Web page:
causaLens Technology with 2iQ Data Predicts “Meme Stock” Behavior

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The “meme stock” phenomenon that emerged in January 2021 grabbed headlines around the world, however many months prior to the start of that activity, there were signals present that predicted the dramatic trading frenzy.

Using high-resolution short interest data from 2iQ with causaLens technology, we previously predicted extreme price changes in GameStop as early as September 2020. Now with more data available, we extend our previous analysis from GameStop to AMC and other meme stocks.

Data

Two key quantities in 2iQ’s data are highly informative. Utilization rate is the percentage of shares available for shorting which have been shorted. To short a stock, short sellers borrow the stock and pay a loan fee: the loan rate provides insight into the demand for the stock on the short side. 2iQ provides further explanation of these features in this blog post.

We analyzed six instruments: four “meme” stocks (GameStop, Tesla, AMC, and Nokia) popular with Redditors, and two large stable companies (Google and Apple).

Analysis

We find that comparing the utilization rate with the loan rate of newly issued contracts is highly informative for predicting price movements. Examining the utilization-loan rate plot for January, we can see that GameStop and AMC were both in the upper right corner. This is a red flag for a short squeeze.

Fig. Utilization rate vs. average loan rate, log-transformed, for newly issued contracts in January 2021. Different regions of the plot exhibit different risk levels for short squeeze episodes. The bottom-left region is low risk, the center is medium risk and the top-right is high risk.

Fast forwarding to examine the same plot for May tells a very different story, while GameStop had moved towards the center of the graph, AMC stayed closer to the extreme end.



Fig. Utilization-loan rate plot for May 2021.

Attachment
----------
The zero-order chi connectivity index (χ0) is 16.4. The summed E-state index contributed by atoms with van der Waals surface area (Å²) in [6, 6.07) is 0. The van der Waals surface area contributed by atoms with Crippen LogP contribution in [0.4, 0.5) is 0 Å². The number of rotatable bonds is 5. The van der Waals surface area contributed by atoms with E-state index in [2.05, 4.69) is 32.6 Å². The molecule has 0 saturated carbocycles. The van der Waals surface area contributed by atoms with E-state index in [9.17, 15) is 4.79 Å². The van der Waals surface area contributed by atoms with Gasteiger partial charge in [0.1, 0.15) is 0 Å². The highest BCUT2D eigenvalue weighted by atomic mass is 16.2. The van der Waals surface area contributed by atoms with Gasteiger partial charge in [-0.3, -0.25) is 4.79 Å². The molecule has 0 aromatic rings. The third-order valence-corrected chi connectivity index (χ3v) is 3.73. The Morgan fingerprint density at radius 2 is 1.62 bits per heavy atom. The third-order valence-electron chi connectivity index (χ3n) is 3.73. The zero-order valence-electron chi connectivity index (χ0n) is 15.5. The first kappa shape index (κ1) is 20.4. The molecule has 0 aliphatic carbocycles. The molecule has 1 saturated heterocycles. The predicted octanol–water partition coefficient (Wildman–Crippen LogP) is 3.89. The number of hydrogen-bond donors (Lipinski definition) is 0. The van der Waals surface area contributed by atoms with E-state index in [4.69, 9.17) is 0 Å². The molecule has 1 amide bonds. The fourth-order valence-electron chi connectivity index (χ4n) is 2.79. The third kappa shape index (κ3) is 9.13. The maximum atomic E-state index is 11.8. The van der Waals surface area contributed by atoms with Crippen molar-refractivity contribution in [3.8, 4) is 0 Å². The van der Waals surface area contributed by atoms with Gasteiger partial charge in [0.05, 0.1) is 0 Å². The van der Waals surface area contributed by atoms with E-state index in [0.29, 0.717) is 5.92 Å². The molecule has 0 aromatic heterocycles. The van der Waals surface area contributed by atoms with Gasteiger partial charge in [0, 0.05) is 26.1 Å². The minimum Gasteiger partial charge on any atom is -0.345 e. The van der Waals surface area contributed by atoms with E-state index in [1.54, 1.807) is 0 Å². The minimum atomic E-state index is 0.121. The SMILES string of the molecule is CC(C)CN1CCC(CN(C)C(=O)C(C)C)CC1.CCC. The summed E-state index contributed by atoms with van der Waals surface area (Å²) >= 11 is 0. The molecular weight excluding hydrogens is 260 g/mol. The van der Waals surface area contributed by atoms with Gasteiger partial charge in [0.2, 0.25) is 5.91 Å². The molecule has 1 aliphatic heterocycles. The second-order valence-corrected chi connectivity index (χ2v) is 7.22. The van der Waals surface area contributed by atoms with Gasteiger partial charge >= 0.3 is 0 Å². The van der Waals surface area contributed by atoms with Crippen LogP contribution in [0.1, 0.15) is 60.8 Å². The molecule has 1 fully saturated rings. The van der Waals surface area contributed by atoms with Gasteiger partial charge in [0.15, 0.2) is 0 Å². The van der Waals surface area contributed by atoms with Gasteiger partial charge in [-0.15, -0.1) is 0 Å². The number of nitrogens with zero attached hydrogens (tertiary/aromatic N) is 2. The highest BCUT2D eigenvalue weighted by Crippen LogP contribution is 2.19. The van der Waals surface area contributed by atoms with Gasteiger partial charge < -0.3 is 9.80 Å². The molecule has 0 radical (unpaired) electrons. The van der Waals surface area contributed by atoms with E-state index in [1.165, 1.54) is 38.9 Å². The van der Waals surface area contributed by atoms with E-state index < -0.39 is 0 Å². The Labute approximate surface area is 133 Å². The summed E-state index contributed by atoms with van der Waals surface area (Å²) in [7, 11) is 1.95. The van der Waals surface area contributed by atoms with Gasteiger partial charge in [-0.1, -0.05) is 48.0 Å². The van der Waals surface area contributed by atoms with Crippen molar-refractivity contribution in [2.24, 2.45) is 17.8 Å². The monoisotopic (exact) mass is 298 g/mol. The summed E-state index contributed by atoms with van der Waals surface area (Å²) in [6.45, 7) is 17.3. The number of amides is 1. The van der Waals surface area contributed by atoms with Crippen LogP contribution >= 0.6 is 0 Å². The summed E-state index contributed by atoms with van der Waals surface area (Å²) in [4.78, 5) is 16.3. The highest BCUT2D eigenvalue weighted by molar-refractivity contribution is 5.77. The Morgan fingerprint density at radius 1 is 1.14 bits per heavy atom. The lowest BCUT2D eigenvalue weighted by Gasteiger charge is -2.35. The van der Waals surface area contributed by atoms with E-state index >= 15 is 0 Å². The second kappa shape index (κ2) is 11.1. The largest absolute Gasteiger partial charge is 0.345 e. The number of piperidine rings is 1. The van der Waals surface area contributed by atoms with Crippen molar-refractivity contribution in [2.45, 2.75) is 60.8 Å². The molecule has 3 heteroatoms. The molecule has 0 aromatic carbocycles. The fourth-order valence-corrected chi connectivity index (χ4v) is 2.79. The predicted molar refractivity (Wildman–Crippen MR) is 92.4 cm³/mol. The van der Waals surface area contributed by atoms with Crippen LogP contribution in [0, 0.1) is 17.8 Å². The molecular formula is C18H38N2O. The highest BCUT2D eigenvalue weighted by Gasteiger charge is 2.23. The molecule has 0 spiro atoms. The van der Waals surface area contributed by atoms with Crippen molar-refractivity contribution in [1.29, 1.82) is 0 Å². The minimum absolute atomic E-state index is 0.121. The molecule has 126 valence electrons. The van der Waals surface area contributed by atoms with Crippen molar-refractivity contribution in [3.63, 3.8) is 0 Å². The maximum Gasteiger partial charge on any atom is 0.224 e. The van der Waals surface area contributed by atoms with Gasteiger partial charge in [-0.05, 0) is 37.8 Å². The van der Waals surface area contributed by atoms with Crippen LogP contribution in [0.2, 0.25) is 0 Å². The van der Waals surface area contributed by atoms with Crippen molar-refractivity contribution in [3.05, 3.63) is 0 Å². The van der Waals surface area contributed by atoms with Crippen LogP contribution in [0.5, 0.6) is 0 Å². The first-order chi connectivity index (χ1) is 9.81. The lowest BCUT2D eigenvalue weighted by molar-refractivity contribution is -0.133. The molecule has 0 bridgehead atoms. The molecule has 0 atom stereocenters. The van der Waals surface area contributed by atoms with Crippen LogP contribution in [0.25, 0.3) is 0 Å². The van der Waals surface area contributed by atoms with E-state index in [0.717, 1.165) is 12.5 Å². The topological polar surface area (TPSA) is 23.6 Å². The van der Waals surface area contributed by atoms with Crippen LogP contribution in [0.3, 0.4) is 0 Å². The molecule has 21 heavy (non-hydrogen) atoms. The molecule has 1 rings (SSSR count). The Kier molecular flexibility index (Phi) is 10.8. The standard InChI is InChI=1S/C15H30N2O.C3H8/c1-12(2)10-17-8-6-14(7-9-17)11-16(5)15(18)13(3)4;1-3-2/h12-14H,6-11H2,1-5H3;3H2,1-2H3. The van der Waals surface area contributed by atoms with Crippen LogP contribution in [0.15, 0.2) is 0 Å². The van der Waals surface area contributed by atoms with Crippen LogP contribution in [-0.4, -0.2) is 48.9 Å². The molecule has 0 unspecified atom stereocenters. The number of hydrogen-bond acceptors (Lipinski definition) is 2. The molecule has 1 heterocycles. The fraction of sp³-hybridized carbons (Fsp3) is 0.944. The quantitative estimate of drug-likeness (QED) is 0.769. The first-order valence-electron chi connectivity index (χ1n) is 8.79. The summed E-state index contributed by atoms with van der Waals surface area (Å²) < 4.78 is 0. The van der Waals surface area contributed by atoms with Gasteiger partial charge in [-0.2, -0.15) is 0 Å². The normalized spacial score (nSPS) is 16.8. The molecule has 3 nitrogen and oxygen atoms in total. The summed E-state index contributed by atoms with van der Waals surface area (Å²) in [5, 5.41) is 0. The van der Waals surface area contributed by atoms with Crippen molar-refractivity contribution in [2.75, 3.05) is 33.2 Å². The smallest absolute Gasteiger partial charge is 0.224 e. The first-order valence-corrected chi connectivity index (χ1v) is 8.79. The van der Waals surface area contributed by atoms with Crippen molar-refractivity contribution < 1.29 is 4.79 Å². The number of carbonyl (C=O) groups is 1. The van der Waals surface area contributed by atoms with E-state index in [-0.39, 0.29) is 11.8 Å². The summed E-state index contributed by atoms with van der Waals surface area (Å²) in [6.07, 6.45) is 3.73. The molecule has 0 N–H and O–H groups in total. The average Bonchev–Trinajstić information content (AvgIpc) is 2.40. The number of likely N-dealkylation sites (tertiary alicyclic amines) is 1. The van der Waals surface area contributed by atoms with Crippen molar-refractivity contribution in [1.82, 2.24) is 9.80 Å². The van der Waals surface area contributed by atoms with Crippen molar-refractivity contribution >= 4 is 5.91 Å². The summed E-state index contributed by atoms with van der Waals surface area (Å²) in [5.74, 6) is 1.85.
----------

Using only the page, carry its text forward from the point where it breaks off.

Let’s zoom in on the upper-right region of the utilization-loan rate plot, where the ‘Short Squeeze Risk Factor’ (SSRF) is high. For stocks in this region, we find that SSRF dynamics are highly predictive of price movements.

Take AMC. The absolute SSRF is high, a red flag. In the figure below we can see that the dramatic spikes in price occur following steep falls in the SSRF.

Fig. Short Squeeze Risk Factor vs. price for AMC, a high-risk stock.

Similarly for GameStop, the two big price jumps came from steep falls in SSRF. Using this index, it would have been clear that AMC was much more likely to experience a spike in May/June.



Fig. Short Squeeze Risk Factor vs. price for GameStop, another high-risk stock.

This behavior is not replicated by stocks occupying different SSRF risk bands. Take Alphabet and Apple stocks as paradigmatic low-risk stocks.



For Alphabet, we instead find that the SSRF simply tends to drift upwards with increasing price as investors become gradually more willing to bet that the asset is overpriced. But there is no clear indication that it is the SSRF which is driving the increase in price. (The same is true of Apple).

Detecting Causality in Short Interest Data

causaLens is designed to identify predictive causal drivers from time-series data. We have seen that the SSRF appears to have a significant influence on stock behavior. It is vital for effective modelling to determine whether the relationship between SSRF is a correlation or a true causation.

By using our panel dataset of large market cap companies, we find that the risk factor is identified as one of the top causal drivers alongside the average age of contracts and the number of units shorted.

Conclusion

In conclusion, the unprecedented behavior in meme stock prices can be more deeply understood by using Causal AI with high-resolution short interest data. In particular, the short squeeze risk factor is extremely useful for early identification of short squeeze events and at-risk assets.

2iQ closely partners with causaLens to go beyond conventional ML to deliver causal solutions for customers. More on the results of our partnership can be found here.

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